I had never been all that bothered about the role of women in Orthodox Judaism while I was growing up (as I explored in a post a few months ago), and I was happy to be religious in a normative way – or, at least, to been seen to be like that outwardly. Then I got to Israel for my gap year. A couple of days after arriving was a Friday, so it was my first Sabbath spent in the country, and we decided that the only thing we could even contemplate doing was to go to the Kotel (the Western Wall) for the Friday night services. That’s what we did. To pray with a few thousand other Jews at the holiest site in Judaism should have been inspiring, incredible. I was even lucky enough to get a spot right up against the Wall, at the furthest left of the women’s section (so right up against the barrier between the men’s and women’s sections). Despite that, though, and despite the fact there were probably enough men there to have maybe 200, maybe 300 minyanim (the requirement of ten men for certain parts of the liturgy), I was nevertheless unable to hear any of the men who were leading the prayer, and so I was left praying the service to myself. I found that pretty upsetting – surrounded by thousands with the same intentions as me and yet still very much alone, just because I was a woman and couldn’t position myself near a man leading the prayers for me. The following day, we went to the Great Synagogue in Jerusalem, where there was a communal seuda shlishit (‘third meal’, the meal between the afternoon and evening services on the Sabbath), and I sat between the other two guys I was with; a few minutes into the meal, though, the rabbi bustled over and told me that I needed either to leave or to sit by myself at a table in the corner – facing the wall! – because women weren’t allowed to share the same table as men. The three of us promptly walked out.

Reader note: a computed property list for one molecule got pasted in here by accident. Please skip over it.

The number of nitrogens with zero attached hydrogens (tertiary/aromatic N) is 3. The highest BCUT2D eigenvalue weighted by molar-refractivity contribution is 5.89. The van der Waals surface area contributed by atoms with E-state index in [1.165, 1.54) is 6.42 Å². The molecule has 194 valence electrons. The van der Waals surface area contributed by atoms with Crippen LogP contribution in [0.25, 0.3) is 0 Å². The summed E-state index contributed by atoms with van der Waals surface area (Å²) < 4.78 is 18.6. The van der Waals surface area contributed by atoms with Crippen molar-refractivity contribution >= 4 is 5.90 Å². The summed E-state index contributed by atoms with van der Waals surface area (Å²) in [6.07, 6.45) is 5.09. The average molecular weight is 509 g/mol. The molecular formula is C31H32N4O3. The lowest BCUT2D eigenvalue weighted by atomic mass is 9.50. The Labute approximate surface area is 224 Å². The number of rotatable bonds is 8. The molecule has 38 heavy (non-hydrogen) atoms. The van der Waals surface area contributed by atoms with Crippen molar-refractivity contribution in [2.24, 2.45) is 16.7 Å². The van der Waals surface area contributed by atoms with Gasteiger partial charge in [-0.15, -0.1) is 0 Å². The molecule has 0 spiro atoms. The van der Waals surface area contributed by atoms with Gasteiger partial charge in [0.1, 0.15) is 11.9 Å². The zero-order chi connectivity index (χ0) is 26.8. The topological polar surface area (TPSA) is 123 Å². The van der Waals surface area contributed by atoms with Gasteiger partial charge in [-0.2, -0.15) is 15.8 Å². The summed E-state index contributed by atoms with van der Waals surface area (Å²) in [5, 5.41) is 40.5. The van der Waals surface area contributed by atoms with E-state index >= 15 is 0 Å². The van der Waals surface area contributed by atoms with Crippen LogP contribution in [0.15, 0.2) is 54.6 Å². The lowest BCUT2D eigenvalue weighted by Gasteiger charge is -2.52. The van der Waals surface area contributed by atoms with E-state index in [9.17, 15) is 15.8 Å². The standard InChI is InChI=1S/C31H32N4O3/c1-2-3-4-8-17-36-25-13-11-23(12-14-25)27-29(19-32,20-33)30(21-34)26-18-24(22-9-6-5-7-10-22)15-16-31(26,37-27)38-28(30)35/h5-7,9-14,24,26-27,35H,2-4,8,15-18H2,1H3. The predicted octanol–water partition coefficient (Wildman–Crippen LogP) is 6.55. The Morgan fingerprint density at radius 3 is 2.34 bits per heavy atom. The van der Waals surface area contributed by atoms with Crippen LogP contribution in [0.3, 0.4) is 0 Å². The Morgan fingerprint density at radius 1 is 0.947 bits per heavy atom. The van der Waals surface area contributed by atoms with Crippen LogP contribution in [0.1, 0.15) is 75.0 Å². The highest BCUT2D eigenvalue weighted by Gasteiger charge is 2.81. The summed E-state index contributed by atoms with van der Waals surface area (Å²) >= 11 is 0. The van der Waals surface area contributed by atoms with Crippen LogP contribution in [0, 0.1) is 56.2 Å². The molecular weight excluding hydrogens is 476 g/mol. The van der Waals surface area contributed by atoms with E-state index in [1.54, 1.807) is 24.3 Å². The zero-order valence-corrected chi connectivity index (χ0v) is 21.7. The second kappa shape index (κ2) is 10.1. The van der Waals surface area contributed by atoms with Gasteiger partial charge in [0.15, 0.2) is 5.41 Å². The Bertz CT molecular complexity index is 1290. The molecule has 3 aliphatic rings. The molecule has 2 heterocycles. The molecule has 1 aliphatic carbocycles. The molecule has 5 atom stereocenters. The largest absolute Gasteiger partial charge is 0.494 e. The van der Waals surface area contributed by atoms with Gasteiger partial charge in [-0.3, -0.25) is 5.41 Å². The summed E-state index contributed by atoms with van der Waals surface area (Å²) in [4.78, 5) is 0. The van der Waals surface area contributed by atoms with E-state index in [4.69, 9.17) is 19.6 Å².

Those experiences really shook my commitment to my faith, although not to my practice. However much I questioned the point of being religious, I always found that I couldn’t just drop the practice side of Judaism. I’m not sure whether that was because it was too habitual, a personal comfort, or an image that I felt I needed to maintain. Many people I’ve spoken to recently about similar issues (more on that later) have emphasised that the nature of Judaism is that you can keep up the practices without necessarily having the faith supporting them while you wait to see if the faith comes back, but I’m not sure if I’m convinced, because what is the ultimate point of practicing without the concept of divine authority?

What is the ultimate point of practicing without the concept of divine authority?